In a series with titles such as Pollution and Invasion, this series explores invasive confrontation in landscape, with dots trespassing in order to break the territory of the existing landscape painting. The work utilizes paintings by others as both material and mechanism; the act of invasion by dots is itself the subject and the process of the work. Each appropriation indulges a desire to claim ownership of landscape. This is an inclination of every human individual which quickly extrapolates to the militaristic federal and global scale.
Here on earth, we have come to experience territorialization’s many symptoms – resource extraction, war, pollution, invasion, violence and global dromology. Humans’ increasing speed and influence has direct implications upon the health and function of living landscapes. All acts upon landscape are forms of war which degrade and reform land – territorialization is underway at every moment. The act of claiming landscape that is not one’s own, particularly by a queer woman artist, points to a dialogue about violent power plays that are enacted across cities and lands – affecting all landscapes and bodies.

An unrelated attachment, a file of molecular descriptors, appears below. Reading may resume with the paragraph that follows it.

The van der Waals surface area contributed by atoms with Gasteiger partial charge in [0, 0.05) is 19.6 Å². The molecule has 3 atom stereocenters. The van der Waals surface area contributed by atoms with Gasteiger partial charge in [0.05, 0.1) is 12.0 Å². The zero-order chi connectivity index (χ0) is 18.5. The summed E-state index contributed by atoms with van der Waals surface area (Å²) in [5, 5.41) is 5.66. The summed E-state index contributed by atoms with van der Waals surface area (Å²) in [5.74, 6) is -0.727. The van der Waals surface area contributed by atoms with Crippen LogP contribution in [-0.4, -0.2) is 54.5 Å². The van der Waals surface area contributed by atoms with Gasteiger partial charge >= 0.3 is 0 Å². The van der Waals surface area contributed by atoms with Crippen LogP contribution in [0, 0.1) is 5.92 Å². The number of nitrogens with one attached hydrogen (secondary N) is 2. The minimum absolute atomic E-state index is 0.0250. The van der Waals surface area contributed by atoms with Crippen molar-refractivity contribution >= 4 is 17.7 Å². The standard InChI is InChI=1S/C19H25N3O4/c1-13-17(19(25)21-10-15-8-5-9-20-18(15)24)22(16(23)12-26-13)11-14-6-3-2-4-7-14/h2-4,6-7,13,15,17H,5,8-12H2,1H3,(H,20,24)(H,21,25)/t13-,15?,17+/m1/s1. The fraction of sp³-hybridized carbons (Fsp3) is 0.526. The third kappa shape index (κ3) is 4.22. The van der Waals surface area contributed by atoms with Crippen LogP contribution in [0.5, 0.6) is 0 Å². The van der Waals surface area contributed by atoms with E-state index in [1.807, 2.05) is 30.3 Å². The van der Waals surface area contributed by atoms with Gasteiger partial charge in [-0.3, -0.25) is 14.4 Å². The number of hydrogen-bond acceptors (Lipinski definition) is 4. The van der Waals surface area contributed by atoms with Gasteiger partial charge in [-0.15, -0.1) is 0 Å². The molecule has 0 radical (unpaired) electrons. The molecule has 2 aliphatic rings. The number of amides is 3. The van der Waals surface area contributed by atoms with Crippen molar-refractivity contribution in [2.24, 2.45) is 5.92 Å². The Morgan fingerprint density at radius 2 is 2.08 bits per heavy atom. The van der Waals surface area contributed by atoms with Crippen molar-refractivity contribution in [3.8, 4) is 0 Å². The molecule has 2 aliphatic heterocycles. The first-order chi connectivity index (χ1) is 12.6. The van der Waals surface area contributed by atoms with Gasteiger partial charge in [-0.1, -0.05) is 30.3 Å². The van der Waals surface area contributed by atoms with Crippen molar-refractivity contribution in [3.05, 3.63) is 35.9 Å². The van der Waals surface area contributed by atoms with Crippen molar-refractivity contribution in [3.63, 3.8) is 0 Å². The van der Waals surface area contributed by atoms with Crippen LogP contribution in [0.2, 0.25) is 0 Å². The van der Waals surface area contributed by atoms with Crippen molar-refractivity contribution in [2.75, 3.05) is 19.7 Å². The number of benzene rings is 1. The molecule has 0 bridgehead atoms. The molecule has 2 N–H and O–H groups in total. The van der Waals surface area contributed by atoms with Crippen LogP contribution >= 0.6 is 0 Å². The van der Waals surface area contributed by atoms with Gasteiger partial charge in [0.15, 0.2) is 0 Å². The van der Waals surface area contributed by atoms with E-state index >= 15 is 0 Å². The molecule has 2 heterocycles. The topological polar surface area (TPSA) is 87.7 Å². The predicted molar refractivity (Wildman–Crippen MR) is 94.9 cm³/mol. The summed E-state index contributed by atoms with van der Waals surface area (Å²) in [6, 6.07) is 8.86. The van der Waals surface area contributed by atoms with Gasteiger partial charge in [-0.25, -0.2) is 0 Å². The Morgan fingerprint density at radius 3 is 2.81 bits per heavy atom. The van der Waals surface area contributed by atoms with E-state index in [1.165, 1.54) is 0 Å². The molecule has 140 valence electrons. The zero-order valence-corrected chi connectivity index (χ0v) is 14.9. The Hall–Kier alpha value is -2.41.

Using playful pessimism in my paintings and drawings, “dots” are devices for territorialization. These appropriated sites lose the gravity of earth when populated by abstract spots that float, hover, sink, and scatter across the perspectival surface within an entirely new “cartoon” atmosphere. Here, through occupation and abstraction in these landscapes, a field of dots within perspective protects us from the harsh realities of invaded and degraded landscapes with their seemingly cheerful anti-matter. These explorations interplay with Laura Stedenfeld’s career as a landscape architect: critiquing some of the prevailing ideas at the heart of the discipline while responding to a long held fascination with human settlement and the manipulation of landscapes.